FIVE MOST HEROIC FIELD ENDEAVORS IN NCI HISTORY By Brian Watterson
OK, so here is my newest list. As we brag about our true commitment to customer happiness, we often remark on some of our more Herculean efforts through the years, in terms of bringing that extra push to ensure that our mission is complete and that our customers’ goals are met. A true characteristic of NCI is that of the overachiever, the company that does what skeptics say can’t be done. I’m certain that this list is incomplete, but here are a few true gems from the NCI field success vault. Remember that this is strictly my own opinion, and honestly, a week doesn’t go by without an NCI crew impressing someone, somewhere. You’ll notice that several of these entries are from our distant past, because, well, we had a lot less resources available to us back then. It was during these times, however, that we honed our creed that the customer would never be let down.
5. “More Bread Anyone?”. The year: 1999. The assignment: cabling a bread factory in two days. The team: myself, Bruce, and Mark Heller. Three men and a rickety old lift, cabling an enormous bread factory over a weekend. Mission complete! Have you heard of this bakery? Let’s just say that if you’ve dined in any classy eatery in the Philly area in the last decade, you’ve eaten bread from this factory. Don’t believe them when they say “baked on premises”!
4. Jeff is the deer in the headlights. The year: 2002. The assignment: repair a cut fiberoptics cable that feeds the Philadelphia Bible College. The team: Jeff, Chris G, Andy G. So we get a call on a Friday afternoon that an errant backhoe has completely cut a main fiber feed on the college campus. To heighten the drama, the college had Saturday classes and needed the feed fixed that evening. The lasting moment of this heroism was Jeff Garvin lying in a wet ditch, in a rainstorm, splicing fiber at night, using the headlights of his truck for lighting. Mission complete, and the school had full data restored that night!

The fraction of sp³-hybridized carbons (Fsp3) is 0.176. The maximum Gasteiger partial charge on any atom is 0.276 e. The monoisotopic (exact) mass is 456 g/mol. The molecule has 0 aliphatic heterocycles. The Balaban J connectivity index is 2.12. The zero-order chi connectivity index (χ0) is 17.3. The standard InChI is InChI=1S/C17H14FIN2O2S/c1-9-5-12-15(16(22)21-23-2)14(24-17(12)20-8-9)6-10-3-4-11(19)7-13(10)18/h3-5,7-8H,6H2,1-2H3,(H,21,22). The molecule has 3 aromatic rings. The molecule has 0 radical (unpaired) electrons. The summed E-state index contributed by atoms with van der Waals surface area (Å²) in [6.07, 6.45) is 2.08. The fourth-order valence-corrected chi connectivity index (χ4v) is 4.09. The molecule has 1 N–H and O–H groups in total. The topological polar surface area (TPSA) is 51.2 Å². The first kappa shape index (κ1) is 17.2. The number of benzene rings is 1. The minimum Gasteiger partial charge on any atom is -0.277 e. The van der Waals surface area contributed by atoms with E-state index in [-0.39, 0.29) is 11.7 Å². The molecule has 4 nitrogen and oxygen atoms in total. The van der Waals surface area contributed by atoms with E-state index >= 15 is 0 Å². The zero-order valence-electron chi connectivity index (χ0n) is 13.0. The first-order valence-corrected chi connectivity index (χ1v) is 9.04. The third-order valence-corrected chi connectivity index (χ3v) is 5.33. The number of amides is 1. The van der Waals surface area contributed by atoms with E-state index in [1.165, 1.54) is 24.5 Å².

3. Gregg’s epic march across the South (and Midwest). The year: 2004. The assignment: (initially) cabling of two buildings in North Carolina. The team: Gregg Rodgers and John McDonald. What started out as a simple one week trip to NC for Gregg and John resulted in a seven city, four state jaunt that culminated in Oklahoma. Let’s just say that our field staff was much smaller back in 2004. The work requests kept rolling in, and Gregg (and Kelly) kept a stiff upper lip. The man stayed out on the road for over three weeks (long after John flew home) to complete everything, and finally got home amidst a major snowstorm. Did I mention that Gregg had started with NCI only a few months prior? Legendary heroics that will never be forgotten. So NCI techs, when Gregg says “keep a bag packed at all times”, this is why!
2. NCI saves the World Trade Center. The year: 2015. The assignment: integrate a network for a customer moving into World Trade Center 1. The team: Jerry, JT3, and Matt. Due to numerous customer snafus, the NCI crew was stuck in the Big Apple with the task of cutting over a network and supporting a move on a holiday weekend. The space had to be live by Sunday, as customer executives were reporting to work on Monday. These are the kind of executives who have office views overlooking the Statue of Liberty, big time suits if you catch my drift. Oh, yeah, no circuit yet delivered. It was a stressor, no doubt. Thanks to some heroics from the battle hardened crew, we made it happen, and plenty of well-dressed executives hit their Outlook that Monday morning.
1. Putting Grace into Graceland. The year: 2011. The assignment: 61 site visits for Linux and network hardware installations in the Memphis/Nashville/Arkansas area. The team: Daniel, Tom, Sean, Chris G, JT3, Charles Tucker. 61 installs in less than two weeks, can’t be done, right? Wrong! Some crazy long days and nights for this squad, as well as scores of support folks from back in PA. Let’s just say that every bite of BBQ and every sip of beer was well earned. An amazing start to a monumental project.
Until our next list…
Brian S. Watterson